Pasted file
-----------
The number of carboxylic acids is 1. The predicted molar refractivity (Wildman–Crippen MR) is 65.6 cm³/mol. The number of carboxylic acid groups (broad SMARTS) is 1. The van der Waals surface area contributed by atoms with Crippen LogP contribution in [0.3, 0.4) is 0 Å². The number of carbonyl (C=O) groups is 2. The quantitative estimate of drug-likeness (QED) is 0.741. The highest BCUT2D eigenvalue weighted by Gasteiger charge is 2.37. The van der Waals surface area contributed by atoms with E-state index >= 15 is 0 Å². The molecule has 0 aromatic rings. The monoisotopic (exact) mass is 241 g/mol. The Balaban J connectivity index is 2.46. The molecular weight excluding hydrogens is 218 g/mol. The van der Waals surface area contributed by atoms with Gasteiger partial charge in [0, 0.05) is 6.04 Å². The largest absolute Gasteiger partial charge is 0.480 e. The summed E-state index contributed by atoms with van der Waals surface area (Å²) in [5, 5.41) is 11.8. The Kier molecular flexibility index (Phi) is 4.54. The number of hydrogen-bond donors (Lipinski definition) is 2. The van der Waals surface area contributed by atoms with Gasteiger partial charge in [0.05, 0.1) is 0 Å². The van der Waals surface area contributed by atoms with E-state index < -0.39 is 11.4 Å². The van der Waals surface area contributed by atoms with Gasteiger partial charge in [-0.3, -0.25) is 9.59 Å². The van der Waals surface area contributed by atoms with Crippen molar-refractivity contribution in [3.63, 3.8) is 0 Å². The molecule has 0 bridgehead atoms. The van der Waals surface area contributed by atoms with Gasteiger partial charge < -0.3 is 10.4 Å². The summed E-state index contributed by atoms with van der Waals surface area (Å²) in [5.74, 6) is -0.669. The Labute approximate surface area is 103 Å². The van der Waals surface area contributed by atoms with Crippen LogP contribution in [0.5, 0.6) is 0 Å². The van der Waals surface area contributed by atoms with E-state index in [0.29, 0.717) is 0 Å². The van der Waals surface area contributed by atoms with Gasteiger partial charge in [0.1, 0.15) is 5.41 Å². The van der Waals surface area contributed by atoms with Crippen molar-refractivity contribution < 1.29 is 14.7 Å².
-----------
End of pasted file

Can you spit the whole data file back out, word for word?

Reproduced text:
The number of carboxylic acids is 1. The predicted molar refractivity (Wildman–Crippen MR) is 65.6 cm³/mol. The number of carboxylic acid groups (broad SMARTS) is 1. The van der Waals surface area contributed by atoms with Crippen LogP contribution in [0.3, 0.4) is 0 Å². The number of carbonyl (C=O) groups is 2. The quantitative estimate of drug-likeness (QED) is 0.741. The highest BCUT2D eigenvalue weighted by Gasteiger charge is 2.37. The van der Waals surface area contributed by atoms with E-state index >= 15 is 0 Å². The molecule has 0 aromatic rings. The monoisotopic (exact) mass is 241 g/mol. The Balaban J connectivity index is 2.46. The molecular weight excluding hydrogens is 218 g/mol. The van der Waals surface area contributed by atoms with Gasteiger partial charge in [0, 0.05) is 6.04 Å². The largest absolute Gasteiger partial charge is 0.480 e. The summed E-state index contributed by atoms with van der Waals surface area (Å²) in [5, 5.41) is 11.8. The Kier molecular flexibility index (Phi) is 4.54. The number of hydrogen-bond donors (Lipinski definition) is 2. The van der Waals surface area contributed by atoms with Gasteiger partial charge in [0.05, 0.1) is 0 Å². The van der Waals surface area contributed by atoms with E-state index < -0.39 is 11.4 Å². The van der Waals surface area contributed by atoms with Gasteiger partial charge in [-0.3, -0.25) is 9.59 Å². The van der Waals surface area contributed by atoms with Crippen molar-refractivity contribution in [3.63, 3.8) is 0 Å². The molecule has 0 bridgehead atoms. The van der Waals surface area contributed by atoms with Gasteiger partial charge < -0.3 is 10.4 Å². The summed E-state index contributed by atoms with van der Waals surface area (Å²) in [5.74, 6) is -0.669. The Labute approximate surface area is 103 Å². The van der Waals surface area contributed by atoms with Crippen LogP contribution in [0.5, 0.6) is 0 Å². The van der Waals surface area contributed by atoms with E-state index in [0.29, 0.717) is 0 Å². The van der Waals surface area contributed by atoms with Gasteiger partial charge in [0.1, 0.15) is 5.41 Å². The van der Waals surface area contributed by atoms with Crippen molar-refractivity contribution < 1.29 is 14.7 Å².